Thursday, August 11, 2011

Meet Ruben Ordonez

The similarities are striking. In 1995, we heard about this defensive wunderkind, Rey Ordonez. He was going to be the best ever. He wasn't much of a hitter, but wow, that defense. Intrigued, I ventured to Pawtucket to see Tidewater play there. What I saw that night was the precursor of Ordonez's career. He made two eye-popping plays, was over-matched at the plate, and booted a routine grounder late that cost the Tides the ballgame. There also was a bit of a laissez-faire attitude at times. A little bit of a lack of hustle. That was Ordonez's career. He'd make his web gems, boot the occasional easy one, and look lazy at times. Later, he put on weight, too.

Now it's 2011. Here's Ruben Tejada. We hear of his glove. We see some eye-poppers. We also see some nonchalance, and today it cost the Mets a game to a bad baseball team. Last night, we saw a lack of hustle, when he did not slide and was thrown out at home on a fly ball. And is it me, or do you see some head-up-the-ass play? They talk about his instincts. I say, "WHAT"? I've seen more brain farts form this kid than I've seen from many other young players. And his lack of offense...he still seems like he is playing at 33 while the game is played at 78. As far as I'm concerned, when you're all-glove, no bat, your fielding percentage better be 1.000, not .99999, but 1.000. This kid isn't there, and today, the Mets have an L to show for it.

If there's a bright side, I hope Sandy sees the downgrade that will take place if Tejada takes over at SS next year. This kid isn't ready, and that's okay. But this kid seems to be on a path to be Rey Ordonez, and that isn't.

Wednesday, August 3, 2011

Rough stretch in Metsville

It's been a while since the last post. In this time, Carlos was dealt to SF (no surprise there). The Mets have looked like world beaters (following 5 in a row in Cincy and DC) and have looked like bumbling fools (after the last 2 in DC and the first two vs. FL). And so we have the trials and tribulations of a .500 team. And with them sitting at exactly .500 (tonight's game rained out) and little more than a third of the season left, let's grade the key aspects of the team. Comments are encouraged, disagreement welcomed.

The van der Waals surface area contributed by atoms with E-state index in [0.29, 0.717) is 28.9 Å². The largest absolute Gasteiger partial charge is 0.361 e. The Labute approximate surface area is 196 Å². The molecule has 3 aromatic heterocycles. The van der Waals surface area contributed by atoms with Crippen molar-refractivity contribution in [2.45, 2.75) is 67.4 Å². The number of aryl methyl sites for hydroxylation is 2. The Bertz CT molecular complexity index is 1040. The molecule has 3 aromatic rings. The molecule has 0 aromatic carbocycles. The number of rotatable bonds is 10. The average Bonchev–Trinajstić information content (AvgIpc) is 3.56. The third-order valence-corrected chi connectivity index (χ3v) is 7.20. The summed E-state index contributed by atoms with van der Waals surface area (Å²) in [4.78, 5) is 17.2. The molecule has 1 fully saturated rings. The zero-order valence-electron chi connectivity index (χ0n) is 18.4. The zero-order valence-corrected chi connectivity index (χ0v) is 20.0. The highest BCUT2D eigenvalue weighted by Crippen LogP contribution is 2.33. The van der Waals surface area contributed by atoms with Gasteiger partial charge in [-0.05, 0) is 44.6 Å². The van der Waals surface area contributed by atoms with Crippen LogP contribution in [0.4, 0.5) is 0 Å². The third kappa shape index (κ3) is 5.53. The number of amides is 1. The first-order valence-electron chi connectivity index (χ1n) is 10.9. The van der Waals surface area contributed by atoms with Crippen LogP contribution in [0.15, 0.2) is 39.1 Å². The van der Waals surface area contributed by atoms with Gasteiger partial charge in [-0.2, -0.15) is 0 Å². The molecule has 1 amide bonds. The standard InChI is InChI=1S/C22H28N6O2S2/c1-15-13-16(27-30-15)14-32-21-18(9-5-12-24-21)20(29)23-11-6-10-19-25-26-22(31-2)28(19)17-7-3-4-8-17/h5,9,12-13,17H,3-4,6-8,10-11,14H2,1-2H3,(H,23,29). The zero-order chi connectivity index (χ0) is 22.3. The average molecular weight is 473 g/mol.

Offense: B. I wanted to go higher here, but they are inconsistent. Dave Hudgens deserves all the credit, as the Mets have one of the highest BAs in the NL, and lead baseball in 2-out runs. But, they are subject to brown outs, and without Carlos, they lack power. Frightening thought-if you took Reyes out, this grade would be a C-. Did you read that, Sandy?

Starting pitching: C+. This is what we expected after all, in the Johan-less season. Gee has been the biggest surprise (I still don't know how he does it, like the Pinball Wizard). The rest of them are, well, mediocre. I expected more from Dickey. Cap has held up well, and perhaps exceeded expectations.

Bullpen: B. They've only blown 2 when they've led after 8 (yes, one was last night). K Rod was good as the closer, and Izzy's been okay. Parnell, Acosta, Beato and Byrdak have been up and down, but slightly more up than down. Carrasco is the 12th man, so what could you expect?

Defense: D. The Mets make too many mistakes. They aren't talented enough to out pitch or out hit those mistakes. With Duda in RF, the defense will be worse down the stretch. Thole is a disgrace behind the dish. Bay is outstanding in LF. Pagan should be better than he is in CF.

Base running: F. If you're a Mets fan, you know why. You've lived it.

Manager: A. After 5-13, this looked like 1979 all over again. Terry has kept them focused, and gotten all the he can out of this average bunch, so they can be...average.

The Mets will not play past Sept. 28th. I held out hope until last night. Atlanta stumbled, but the Mets were not good enough to cut the deficit to 5, or even 4 games. You know why? They're average. As Parcells says, "you are what your record says you are".